Weary Britons tell of Tunisia chaos

Weary Britons tell of Tunisia chaos


Hilary Carrington-Hobson (centre) greets her mother Betty Carrington and father Ian Carrington as they arrive back to Manchester Airport

Thousands of weary Britons are spending their first day home after returning from trouble-riven Tunisia.

The vast majority enjoying winter sun breaks in the north African country were flown home by their tour operators over the last two days.

On Saturday, Thomson and First Choice evacuated 1,437 holidaymakers on seven flights to airports around the country – and Thomas Cook flew 300 passengers to Manchester. The day before, Thomas Cook flew 1,500 passengers back.

It is thought there were approximately 1,000 expats living across Tunisia – famed for its beautiful climate and quality of life – before this week’s political upheaval saw scores of nationals killed, buildings torched and businesses looted.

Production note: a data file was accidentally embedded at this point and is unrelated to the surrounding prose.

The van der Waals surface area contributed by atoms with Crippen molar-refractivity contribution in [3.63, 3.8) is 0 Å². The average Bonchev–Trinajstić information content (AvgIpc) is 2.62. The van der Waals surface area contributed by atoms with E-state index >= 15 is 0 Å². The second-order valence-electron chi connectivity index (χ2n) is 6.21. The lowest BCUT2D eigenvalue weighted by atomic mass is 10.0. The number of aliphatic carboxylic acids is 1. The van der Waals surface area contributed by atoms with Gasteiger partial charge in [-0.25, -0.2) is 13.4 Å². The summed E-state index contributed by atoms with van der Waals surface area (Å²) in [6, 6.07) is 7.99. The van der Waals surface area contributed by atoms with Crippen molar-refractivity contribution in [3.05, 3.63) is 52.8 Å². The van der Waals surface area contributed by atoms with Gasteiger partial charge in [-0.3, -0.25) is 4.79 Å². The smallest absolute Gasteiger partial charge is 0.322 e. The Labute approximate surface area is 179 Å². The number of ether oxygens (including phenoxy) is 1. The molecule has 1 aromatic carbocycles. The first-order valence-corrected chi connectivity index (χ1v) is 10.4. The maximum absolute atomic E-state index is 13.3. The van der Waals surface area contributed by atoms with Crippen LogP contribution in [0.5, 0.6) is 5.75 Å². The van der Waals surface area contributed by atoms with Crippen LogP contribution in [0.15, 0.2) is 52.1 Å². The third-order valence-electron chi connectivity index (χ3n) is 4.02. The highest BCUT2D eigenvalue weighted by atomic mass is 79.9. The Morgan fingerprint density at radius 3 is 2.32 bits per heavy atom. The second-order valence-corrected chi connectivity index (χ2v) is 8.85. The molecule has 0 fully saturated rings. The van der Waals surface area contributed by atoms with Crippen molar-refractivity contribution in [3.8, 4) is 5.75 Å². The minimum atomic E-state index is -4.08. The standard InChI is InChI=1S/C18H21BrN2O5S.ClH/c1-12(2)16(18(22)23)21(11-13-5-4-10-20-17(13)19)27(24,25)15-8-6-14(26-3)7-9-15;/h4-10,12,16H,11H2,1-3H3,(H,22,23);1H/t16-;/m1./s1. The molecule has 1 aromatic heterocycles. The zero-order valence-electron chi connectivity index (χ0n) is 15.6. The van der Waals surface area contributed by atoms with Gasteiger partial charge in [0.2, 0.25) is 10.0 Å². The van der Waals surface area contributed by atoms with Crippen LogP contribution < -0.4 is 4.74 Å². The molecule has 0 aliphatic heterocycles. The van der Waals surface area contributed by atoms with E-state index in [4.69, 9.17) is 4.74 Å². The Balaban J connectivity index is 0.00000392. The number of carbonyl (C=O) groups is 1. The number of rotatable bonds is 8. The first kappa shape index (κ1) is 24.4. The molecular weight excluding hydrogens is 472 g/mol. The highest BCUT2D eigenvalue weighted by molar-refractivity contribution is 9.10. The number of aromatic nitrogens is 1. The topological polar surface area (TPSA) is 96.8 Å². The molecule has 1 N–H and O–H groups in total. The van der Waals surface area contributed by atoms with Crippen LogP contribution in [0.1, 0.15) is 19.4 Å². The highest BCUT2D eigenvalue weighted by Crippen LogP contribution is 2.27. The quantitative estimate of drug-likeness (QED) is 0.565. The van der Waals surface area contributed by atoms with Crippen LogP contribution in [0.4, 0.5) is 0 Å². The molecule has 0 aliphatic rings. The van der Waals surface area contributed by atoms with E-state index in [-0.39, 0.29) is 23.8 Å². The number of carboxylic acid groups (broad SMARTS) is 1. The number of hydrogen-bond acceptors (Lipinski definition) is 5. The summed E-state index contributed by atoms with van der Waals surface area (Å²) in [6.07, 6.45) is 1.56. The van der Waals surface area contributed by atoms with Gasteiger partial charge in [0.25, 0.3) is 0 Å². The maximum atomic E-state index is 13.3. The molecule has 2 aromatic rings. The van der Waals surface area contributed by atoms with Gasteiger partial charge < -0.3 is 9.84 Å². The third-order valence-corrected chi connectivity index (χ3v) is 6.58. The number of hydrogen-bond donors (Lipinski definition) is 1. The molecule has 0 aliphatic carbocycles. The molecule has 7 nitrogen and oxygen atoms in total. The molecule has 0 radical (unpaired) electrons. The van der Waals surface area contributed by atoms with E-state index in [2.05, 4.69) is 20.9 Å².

The Foreign Office said that between 150 and 200 independent travellers in the country had registered on its website to let the British authorities know where they were.

On Saturday night, some returning passengers compared the popular tourist spot to a war zone.

Angela Khalifa, 56, from Newhall, Derbyshire, was visiting her Tunisian husband’s family but had to cut her holiday short by a day. After jetting into Birmingham Airport, she said: “The banks had broken glass, and the big shops too, like a little war zone with the military all there now. I was a bit frightened coming back.”

Holidaymakers were ordered to leave after the Foreign Office urged only essential travel.

During the unrest more than 1,000 prisoners escaped from Mahdia jail and 42 inmates were killed in a prison fire in Monastir.

On Saturday, the nation swore in a new interim president, Fouad Mebazaa, with former President Zine El Abidine Ben Ali fleeing to Saudi Arabia.

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